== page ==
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Johnson County Schools answer audit findings concerning commercial driver’s license testing

By Angie A. Gambill

The annual state financial report for Johnson County for the year that ended June 30, 2017 came out last month.
According to that report, the Johnson County Office of Director of Schools was found to have “deficiencies in a contract for commercial driver’s license testing.” The findings are referring to a long-standing contract with the Department of Safety and Homeland Security to provide commercial driver’s license testing in Johnson County.
The report states that the fees charged for this service were not remitted to the county and run through proper channels but were retained by the examiner. Johnson County Director of Schools Dr. Mischelle Simcox responded that the testing was not performed during work hours and did not necessitate being on the county or school payroll records. Schools transportation director Barry Bishop administered the majority of the CDL testing and echoed Simcox’s comments.
Simcox and Bishop also rejected claims in the report that estimated the fees collected at slightly more than $60,000 for more than 800 tests given during the period from January 1, 2015 to May 19, 2016. Stating the terms of the contract, auditors calculated $75 for each test administered to reach that figure. In addition, they cited a figure of $50 for use of school equipment which could be charged.
Bishop did not have the actual figure available at the time of The Tomahawk’s interview, but was adamant that it was nowhere in the vicinity of $60,000. He said the report did not take into account that there were no charges to school, city or county government employees. The $50 fee for school equipment use was never charged since those not employed by local agencies must use their own cars for testing.
Both officials were surprised that the issue had come up on the audit as the contract has been in place since 2003. Dr. Simcox is the third director of schools in Johnson County since the inception of this contract and practice.
The school director and the board maintain their support of Bishop and the other employee that administered a lesser portion of the tests.
“We fully support our two employees that perform the CDL testing, which is a service that has been provided since 2003. This is a benefit not only to our school system but to our county and surrounding counties. They are able to provide CDL testing at no charge to school employees, county government employees, city government employees and the TN Department of Correction,” Simcox said on behalf of the board in a statement on Friday.  “They do this at a minimal charge for anyone else seeking a CDL endorsement that might improve their employment opportunities.  Without this service provided close to home, individuals would have to travel to Knoxville and the cost would be much more expensive.  Our employees do the testing on their own time and not during work hours and this has not cost our county or city tax payers any additional money, in fact it saves the tax payers money by giving these tests for free.  Individuals who do not work for us or our local agencies must provide their own vehicle to be tested in.  In light of the recent audit finding, we are meeting with a state auditor to ensure that this type of miscommunication does not happen in the future.”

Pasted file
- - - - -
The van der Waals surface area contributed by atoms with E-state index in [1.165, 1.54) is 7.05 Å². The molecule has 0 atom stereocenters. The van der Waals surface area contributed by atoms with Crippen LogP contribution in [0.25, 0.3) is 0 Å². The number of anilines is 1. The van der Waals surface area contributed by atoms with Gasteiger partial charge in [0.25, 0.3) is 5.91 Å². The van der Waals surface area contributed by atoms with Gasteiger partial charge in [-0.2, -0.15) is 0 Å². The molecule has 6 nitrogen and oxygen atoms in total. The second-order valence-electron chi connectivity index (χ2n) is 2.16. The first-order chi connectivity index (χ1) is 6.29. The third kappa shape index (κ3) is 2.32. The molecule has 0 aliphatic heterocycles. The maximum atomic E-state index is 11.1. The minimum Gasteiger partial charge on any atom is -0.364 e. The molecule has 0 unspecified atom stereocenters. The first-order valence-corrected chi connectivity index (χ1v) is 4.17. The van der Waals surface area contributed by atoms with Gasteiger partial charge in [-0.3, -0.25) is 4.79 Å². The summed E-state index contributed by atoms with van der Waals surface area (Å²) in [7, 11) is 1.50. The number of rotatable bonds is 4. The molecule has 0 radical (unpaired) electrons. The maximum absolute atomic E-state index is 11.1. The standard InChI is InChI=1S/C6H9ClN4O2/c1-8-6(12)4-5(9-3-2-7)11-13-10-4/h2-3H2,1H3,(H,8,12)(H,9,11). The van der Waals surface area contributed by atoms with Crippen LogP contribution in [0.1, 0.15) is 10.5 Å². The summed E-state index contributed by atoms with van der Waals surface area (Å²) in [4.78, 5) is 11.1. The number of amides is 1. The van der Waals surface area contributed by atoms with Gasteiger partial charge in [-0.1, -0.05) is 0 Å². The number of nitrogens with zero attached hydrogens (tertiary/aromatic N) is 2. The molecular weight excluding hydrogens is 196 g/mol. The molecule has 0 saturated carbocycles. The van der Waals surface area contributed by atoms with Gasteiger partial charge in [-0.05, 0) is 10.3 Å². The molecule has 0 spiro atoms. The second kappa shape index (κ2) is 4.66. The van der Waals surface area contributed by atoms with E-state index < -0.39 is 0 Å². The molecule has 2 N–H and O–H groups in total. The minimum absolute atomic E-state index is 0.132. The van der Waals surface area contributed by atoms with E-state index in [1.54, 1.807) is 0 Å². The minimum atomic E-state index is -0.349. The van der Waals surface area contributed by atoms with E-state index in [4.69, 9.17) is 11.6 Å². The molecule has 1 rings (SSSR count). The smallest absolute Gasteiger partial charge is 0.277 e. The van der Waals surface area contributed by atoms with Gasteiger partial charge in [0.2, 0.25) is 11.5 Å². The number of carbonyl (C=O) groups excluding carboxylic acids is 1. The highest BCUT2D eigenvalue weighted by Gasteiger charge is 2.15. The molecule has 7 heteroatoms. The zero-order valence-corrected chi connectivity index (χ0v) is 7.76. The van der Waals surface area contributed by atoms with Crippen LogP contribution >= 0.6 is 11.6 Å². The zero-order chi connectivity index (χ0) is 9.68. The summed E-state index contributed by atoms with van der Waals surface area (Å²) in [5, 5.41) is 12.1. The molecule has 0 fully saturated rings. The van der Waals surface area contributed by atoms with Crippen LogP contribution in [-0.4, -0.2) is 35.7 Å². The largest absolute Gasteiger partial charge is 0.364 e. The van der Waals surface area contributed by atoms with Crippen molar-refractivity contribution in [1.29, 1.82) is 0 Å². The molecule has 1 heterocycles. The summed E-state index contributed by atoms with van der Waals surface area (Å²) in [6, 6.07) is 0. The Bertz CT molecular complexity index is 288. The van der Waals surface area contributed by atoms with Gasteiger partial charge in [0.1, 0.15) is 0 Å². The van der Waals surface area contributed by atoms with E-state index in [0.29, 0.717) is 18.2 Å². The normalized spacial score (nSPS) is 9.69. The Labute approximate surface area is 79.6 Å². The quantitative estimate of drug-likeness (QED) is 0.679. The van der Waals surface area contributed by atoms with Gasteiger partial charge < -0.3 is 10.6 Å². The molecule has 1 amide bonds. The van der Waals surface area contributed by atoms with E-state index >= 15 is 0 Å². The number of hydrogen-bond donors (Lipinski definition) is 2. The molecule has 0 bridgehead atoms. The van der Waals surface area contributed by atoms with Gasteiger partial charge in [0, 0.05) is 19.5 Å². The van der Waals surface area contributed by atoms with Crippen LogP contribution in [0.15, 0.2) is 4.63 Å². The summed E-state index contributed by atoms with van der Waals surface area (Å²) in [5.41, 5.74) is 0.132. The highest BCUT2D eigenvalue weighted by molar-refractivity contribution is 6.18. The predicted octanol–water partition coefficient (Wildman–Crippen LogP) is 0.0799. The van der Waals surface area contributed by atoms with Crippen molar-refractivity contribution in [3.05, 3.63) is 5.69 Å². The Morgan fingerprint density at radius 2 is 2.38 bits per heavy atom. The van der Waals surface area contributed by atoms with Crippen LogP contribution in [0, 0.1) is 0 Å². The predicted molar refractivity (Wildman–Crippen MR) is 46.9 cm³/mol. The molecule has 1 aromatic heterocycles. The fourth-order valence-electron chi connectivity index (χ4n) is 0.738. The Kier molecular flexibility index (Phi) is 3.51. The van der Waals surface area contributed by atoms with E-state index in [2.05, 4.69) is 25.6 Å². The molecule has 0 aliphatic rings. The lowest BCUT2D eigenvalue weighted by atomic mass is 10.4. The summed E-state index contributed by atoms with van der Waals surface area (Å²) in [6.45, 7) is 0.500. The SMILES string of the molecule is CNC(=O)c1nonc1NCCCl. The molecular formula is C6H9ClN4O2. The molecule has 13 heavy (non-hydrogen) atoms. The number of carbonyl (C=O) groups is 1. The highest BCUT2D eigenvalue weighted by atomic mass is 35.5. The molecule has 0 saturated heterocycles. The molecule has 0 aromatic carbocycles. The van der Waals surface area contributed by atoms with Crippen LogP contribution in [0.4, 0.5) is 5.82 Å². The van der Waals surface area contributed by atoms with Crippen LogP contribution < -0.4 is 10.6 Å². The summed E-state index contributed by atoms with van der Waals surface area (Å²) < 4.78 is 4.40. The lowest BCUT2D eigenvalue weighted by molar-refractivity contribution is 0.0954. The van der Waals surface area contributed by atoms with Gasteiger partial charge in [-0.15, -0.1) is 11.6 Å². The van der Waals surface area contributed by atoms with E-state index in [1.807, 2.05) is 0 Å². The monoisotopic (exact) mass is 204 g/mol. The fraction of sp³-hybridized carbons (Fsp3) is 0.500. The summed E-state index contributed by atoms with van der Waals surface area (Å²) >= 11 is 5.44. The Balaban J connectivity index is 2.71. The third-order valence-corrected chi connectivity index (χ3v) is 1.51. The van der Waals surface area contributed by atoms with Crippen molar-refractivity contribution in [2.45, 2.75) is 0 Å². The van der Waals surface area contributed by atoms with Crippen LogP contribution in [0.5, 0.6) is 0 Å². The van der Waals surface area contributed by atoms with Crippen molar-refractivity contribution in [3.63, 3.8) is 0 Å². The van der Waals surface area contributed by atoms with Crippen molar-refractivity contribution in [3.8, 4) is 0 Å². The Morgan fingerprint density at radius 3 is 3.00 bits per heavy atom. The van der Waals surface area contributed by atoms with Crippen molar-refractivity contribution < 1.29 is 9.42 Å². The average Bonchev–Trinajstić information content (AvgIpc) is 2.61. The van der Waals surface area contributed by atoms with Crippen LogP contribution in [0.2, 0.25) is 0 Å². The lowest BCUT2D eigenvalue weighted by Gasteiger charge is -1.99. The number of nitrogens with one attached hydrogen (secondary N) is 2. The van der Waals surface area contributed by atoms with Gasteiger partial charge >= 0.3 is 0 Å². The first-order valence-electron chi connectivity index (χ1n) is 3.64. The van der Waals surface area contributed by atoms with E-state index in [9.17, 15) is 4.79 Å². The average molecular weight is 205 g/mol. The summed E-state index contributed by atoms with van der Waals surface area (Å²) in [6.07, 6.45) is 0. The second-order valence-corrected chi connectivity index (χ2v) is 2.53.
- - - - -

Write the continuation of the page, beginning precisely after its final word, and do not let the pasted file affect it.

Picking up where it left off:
A couple minor violations were noted for the Office of Circuit and General Sessions Courts Clerk that were responded to by Circuit Court Clerk Melissa Hollaway. According to the report, the first item found in noncompliance was a cash shortage of $298.50 that showed up as a difference in receipts and bank deposits. Another finding in the audit was that funds were not deposited within three days of collection and bank statements not accurately reconciled with the general ledger in a timely manner. According to the report, Hollaway liquidated the cash shortage from her personal funds on June 29, 2017 and responded that she is in agreement with the findings and that a new bookkeeper had been hired and additional training conducted. Additional dates were added to the deposit schedule and additional segregation of duties was enacted. Bank statements will now be reconciled on the day the statements are received from the bank.
All other Johnson County offices were found to be in compliance with the audit report.